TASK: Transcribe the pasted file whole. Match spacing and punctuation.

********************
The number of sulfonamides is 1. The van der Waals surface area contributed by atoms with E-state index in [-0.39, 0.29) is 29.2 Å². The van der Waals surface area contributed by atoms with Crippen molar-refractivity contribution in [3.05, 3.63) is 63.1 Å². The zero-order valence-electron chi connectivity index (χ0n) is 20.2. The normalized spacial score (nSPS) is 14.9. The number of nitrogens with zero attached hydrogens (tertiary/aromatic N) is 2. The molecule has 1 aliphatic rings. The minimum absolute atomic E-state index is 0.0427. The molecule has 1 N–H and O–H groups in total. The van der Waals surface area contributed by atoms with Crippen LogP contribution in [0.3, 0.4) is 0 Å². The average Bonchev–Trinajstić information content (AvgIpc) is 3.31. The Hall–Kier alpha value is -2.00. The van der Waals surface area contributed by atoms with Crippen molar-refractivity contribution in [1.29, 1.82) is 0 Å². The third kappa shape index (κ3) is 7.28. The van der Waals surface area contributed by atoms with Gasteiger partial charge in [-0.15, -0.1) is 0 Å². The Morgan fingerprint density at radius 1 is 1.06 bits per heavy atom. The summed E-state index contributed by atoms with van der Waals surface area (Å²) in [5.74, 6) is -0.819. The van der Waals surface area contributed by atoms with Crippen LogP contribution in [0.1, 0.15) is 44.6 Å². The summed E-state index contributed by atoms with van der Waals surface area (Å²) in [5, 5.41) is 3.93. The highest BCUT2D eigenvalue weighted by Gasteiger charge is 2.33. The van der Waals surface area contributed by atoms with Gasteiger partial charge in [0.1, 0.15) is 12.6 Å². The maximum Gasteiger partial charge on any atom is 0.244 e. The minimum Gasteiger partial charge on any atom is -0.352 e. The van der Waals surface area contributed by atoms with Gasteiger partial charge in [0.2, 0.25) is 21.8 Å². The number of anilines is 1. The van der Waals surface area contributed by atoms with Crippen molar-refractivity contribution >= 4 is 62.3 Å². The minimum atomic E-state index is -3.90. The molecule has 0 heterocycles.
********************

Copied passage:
The number of sulfonamides is 1. The van der Waals surface area contributed by atoms with E-state index in [-0.39, 0.29) is 29.2 Å². The van der Waals surface area contributed by atoms with Crippen molar-refractivity contribution in [3.05, 3.63) is 63.1 Å². The zero-order valence-electron chi connectivity index (χ0n) is 20.2. The normalized spacial score (nSPS) is 14.9. The number of nitrogens with zero attached hydrogens (tertiary/aromatic N) is 2. The molecule has 1 aliphatic rings. The minimum absolute atomic E-state index is 0.0427. The molecule has 1 N–H and O–H groups in total. The van der Waals surface area contributed by atoms with Crippen LogP contribution in [0.3, 0.4) is 0 Å². The average Bonchev–Trinajstić information content (AvgIpc) is 3.31. The Hall–Kier alpha value is -2.00. The van der Waals surface area contributed by atoms with Crippen molar-refractivity contribution in [1.29, 1.82) is 0 Å². The third kappa shape index (κ3) is 7.28. The van der Waals surface area contributed by atoms with Gasteiger partial charge in [-0.15, -0.1) is 0 Å². The Morgan fingerprint density at radius 1 is 1.06 bits per heavy atom. The summed E-state index contributed by atoms with van der Waals surface area (Å²) in [5.74, 6) is -0.819. The van der Waals surface area contributed by atoms with Crippen LogP contribution in [0.1, 0.15) is 44.6 Å². The summed E-state index contributed by atoms with van der Waals surface area (Å²) in [5, 5.41) is 3.93. The highest BCUT2D eigenvalue weighted by Gasteiger charge is 2.33. The van der Waals surface area contributed by atoms with Gasteiger partial charge in [0.1, 0.15) is 12.6 Å². The maximum Gasteiger partial charge on any atom is 0.244 e. The minimum Gasteiger partial charge on any atom is -0.352 e. The van der Waals surface area contributed by atoms with Gasteiger partial charge in [0.2, 0.25) is 21.8 Å². The number of anilines is 1. The van der Waals surface area contributed by atoms with Crippen molar-refractivity contribution >= 4 is 62.3 Å². The minimum atomic E-state index is -3.90. The molecule has 0 heterocycles.